wood or concrete basement floor

I want to finish my basement. Headroom is not an issue as it is ten feet from the dirt floor up to the bottom of my first floor joists.
Would it be better (and or cheaper) to "build" a floor similar to my first floor floor (joists, sheathing, ...) or to pour a concrete slab. The floor covering will be carpet.
The "wood" floor I would build myself, the concrete floor I would have to pay for labor and materials.
The basement is approximately 25' x 12'. The basement walls are concrete block filled with concrete and rebar and coated with Quikwall surface bonding cement.
Jess
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I want to finish my basement. Headroom is not an issue as it is ten feet from the dirt floor up to the bottom of my first floor joists.
Would it be better (and or cheaper) to "build" a floor similar to my first floor floor (joists, sheathing, ...) or to pour a concrete slab. The floor covering will be carpet.
The "wood" floor I would build myself, the concrete floor I would have to pay for labor and materials.
The basement is approximately 25' x 12'. The basement walls are concrete block filled with concrete and rebar and coated with Quikwall surface bonding cement.
Jess
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I'd go with concrete. First I'd put down 2" of foam insulation board.
Disadvantages of wood over dirt: Rot Mold & mildew Residence for rodents Residence for insects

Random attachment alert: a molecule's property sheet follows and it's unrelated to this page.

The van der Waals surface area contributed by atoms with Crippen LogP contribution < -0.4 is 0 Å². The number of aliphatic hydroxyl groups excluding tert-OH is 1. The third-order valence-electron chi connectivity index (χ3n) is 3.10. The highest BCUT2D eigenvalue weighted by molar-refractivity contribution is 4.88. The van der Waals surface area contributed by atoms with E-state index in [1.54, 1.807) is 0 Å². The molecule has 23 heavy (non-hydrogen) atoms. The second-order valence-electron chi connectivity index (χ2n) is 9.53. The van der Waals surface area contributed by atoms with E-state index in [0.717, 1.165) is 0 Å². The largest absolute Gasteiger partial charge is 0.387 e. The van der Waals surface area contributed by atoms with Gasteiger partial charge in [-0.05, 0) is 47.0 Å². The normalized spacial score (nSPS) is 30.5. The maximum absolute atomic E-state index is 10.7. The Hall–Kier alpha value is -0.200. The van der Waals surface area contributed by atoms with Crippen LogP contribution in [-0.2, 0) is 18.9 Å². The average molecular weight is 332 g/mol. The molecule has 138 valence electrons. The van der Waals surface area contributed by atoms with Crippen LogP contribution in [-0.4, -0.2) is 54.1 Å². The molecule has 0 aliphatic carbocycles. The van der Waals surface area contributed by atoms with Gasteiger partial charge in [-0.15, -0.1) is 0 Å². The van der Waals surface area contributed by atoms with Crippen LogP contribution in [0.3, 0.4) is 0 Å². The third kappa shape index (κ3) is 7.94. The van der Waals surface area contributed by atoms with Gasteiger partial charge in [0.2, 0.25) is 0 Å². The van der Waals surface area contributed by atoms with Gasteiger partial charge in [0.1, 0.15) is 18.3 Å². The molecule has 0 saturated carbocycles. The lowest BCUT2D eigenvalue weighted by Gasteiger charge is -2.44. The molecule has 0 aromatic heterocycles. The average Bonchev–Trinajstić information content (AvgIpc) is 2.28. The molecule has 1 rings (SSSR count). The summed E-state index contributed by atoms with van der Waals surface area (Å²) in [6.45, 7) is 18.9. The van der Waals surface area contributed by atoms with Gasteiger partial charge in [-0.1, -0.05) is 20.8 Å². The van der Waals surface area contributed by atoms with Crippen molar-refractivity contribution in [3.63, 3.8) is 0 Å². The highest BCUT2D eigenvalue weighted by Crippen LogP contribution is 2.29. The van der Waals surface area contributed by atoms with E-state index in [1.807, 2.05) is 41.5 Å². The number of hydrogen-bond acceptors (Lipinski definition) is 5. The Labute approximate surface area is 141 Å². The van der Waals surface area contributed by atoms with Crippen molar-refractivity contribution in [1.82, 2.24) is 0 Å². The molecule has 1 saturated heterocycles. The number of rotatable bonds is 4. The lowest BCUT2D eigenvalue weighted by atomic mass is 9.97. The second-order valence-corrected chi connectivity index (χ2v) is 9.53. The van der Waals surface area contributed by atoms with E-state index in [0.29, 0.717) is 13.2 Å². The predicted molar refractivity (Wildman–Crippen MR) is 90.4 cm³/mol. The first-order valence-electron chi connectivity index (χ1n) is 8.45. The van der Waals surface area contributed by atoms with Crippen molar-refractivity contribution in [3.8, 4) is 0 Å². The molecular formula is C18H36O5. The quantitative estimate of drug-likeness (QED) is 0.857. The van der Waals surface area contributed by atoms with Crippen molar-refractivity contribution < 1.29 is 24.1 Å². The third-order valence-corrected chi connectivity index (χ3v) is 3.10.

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I'm in Portland Oregon where the weather is mild.
If I go with concrete, what type of gravel is best for a base? 3/4" ballast, 3/4"-1/2", 3/4 minus, ... ?
Would the 2" foam insulation be of benefit in Portland?
So it would be gravel, then a vapor barrier like visqueen, then the foam board, then say 4" of concrete?
Does a slab in a basement need reinforcement (wire mesh or rebar)?
I have concrete walls in the basement. Should the floor butt up against the wall, or should there be some type of gap between the wall and the floor?
What type of expansion joints are best for a basement floor? Should it just be a cut say a 1/4" deep or should it be something like a board or divider that totally separates the 4" depth of one section of the floor from another?
Is 2500 psi concrete acceptable?
I will do all the work except the concrete. If I have the gravel, visqueen, foam board, and reinforcement all in place over the entire floor, will it be in the way when the concrete guys come in to pour? Or in other words, should I let them do part of it (say like the reinforcement) so they can do it as they go (to keep it out of the way on other parts of the floor)?
There is really no way to get a wheel barrow full of concrete UP the steep path and into my basement, so I assume that they can pump it in. How far can an "average" pumper pump?
I've heard that concrete is going up. Does $90 a yard sound right for Portland Oregon?
If I have a 400 square foot floor, what is a fair "ball park" range for a Portland Oregon concrete dude(s) to pour my floor (labor and materials)? I would guess that most contractors are experienced enough to give a fairly accurate estimate for a basement floor just by using the square footage (meaning that I could expect a rough estimate from them over the phone). Is that true?
Thanks, Jess
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jess - I would let your concrete guy make recomendations. Reinforcement is not typical in my area but a couple of cracks are. Related? My basement slab is a 'floating' slab. Perimiter was shimmed out from the wall using some foam board. Perimiter drains to a sump pump and a radon abatement system were installed before the pour. If you have radon or water you should prepare for it before the pour.
I agree that concrete is the way to go. Good pad then carpet.

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